Apr 11 2024

What Is a STOP Grant, and How Does It Apply to Higher Education?

Campuswide alert technologies and anonymous reporting tools could be funded by money allocated for school safety through the STOP School Violence Act.

The federal government responded to the changing higher education landscape in the early part of this decade by making significant grant funds available to colleges and universities to promote student safety and help institutions offer remote and hybrid instruction.

Those funds, most notably the Higher Education Emergency Relief Fund, expired last year, and while the cutoff was expected, the gap in funding may have left some administrators searching for additional dollars to transform university technology.

One area where higher education institutions can still tap into government funding and make the campus community safer is through the Student, Teachers and Officers Preventing (STOP) School Violence program. Up to $2 million per institution is available through this grant, but STOP funds can be used only for specific purposes, and the grants are competitive. That means institutions must make a strong case to be awarded any money.

With the application period for STOP grant funding expected to open later this spring, let’s take a look at how institutions can best position themselves for these dollars.

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What Types of Technologies Are Covered by STOP Grants?

The STOP School Violence Act of 2018 made grant awards available for a variety of public institutions, including local and state governments, and split the available funds into two buckets: the School Violence Prevention Program and STOP. SVPP grants cover a wider range of school safety equipment, but colleges and universities are not eligible for these funds, so for our purposes, let’s focus on what STOP is intended to support.

The Bureau of Justice Assistance (BJA), an office in the Department of Justice, recommends that STOP grant funds be used to provide “students and teachers with the tools they need to recognize, respond quickly to, and prevent acts of violence.”

In practice, that means STOP can be used for things like violence prevention training, technology to support anonymous reporting systems, campuswide mass notification tools and a few other things. What STOP grants notably cannot be used for is any target-hardening equipment, such as surveillance cameras, access controls and biometric tools that are nonetheless a vital part of a holistic physical security solution.

An easy way to determine whether something could be eligible for STOP funds is to ask whether a particular tool can be used to alert others to threats or school violence or to help those on campus know what’s going on if an incident occurs. Technologies that are part of a unified communication system, such as mobile text alerts or integrated messaging platforms that can take over on-campus displays, fit squarely into the framework of STOP.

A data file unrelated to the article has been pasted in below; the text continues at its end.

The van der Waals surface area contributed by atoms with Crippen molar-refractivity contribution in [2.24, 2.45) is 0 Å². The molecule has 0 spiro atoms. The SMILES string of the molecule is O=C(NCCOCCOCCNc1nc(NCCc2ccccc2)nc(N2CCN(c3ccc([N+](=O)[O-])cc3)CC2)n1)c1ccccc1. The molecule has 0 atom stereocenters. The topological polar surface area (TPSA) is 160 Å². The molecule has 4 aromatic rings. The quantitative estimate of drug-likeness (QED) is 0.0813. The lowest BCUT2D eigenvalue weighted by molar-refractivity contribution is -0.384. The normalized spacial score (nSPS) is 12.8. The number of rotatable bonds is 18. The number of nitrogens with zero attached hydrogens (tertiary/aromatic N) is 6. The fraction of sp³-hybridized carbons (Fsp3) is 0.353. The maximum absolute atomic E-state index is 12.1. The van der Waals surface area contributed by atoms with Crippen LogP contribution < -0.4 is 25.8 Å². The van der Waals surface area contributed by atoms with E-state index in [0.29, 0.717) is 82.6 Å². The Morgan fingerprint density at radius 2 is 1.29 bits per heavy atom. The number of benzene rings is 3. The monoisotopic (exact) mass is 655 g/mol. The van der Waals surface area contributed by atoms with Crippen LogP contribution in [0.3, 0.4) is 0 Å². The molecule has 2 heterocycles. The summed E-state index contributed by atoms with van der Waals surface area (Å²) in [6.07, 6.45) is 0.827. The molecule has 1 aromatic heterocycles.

RELATED: How Bowie State University developed a cohesive physical security strategy.

Best Practices for Higher Education Grant Proposals

STOP grants are awarded competitively, and regardless of whether an institution fits into Category 1 (public or state-controlled institutions of higher education) or Category 2 (private institutions of higher education), those who submit applications must have all their ducks lined up before doing so.

First and foremost, any STOP grant application should include a recently updated and comprehensive campus security plan. Reviewers will want to see how STOP funds fit into the broader plan for campus safety. For example, buying flat panel displays to mount around campus could be eligible for grant funds, but only if the applicant clearly explains how those displays will be integrated into a networked system and how managers of that system will quickly transmit messages in the case of emergency.

Universities should also demonstrate that other physical security solutions are being used and incorporated, including cameras, sensors and more. Showing that the IT team has the skill and understanding to tie those disparate pieces together will make a college more likely to be awarded funding.

Following the same theme of cohesion and collaboration, applicants must also show campuswide buy-in and input on the security plan. Those reviewing the grants will want to see that everyone — from the IT department to campus and local police, C-suite administrators, facilities management and more — has been consulted and provided input on the plan.

The bottom line is that it is incumbent on universities to show clearly what the current state of security is, where a university wants to go and, most critically, how these grant funds will help them get there. The grant application should also show a financial need, meaning a high-ranking university finance official should be part of the application as well.

Helpfully, the BJA will release an assessment rubric later this spring (likely in May) when universities can begin applying for this annual grant. When that rubric is released, smart universities will go through the grading system and craft a proposal that makes sure to touch on as many key points as possible.

To help colleges and universities navigate this process, CDW has a specialized higher education team with both the experience and expertise to earn this and other eligible grant funding. The team can offer experts in a variety of different areas, including school security specialists, to fill in any technical details and help assess whether funds are being requested for appropriate technology, before the application is submitted.

This article is part of EdTech: Focus on Higher Education’s UniversITy blog series.

Drazen Zigic/Getty Images

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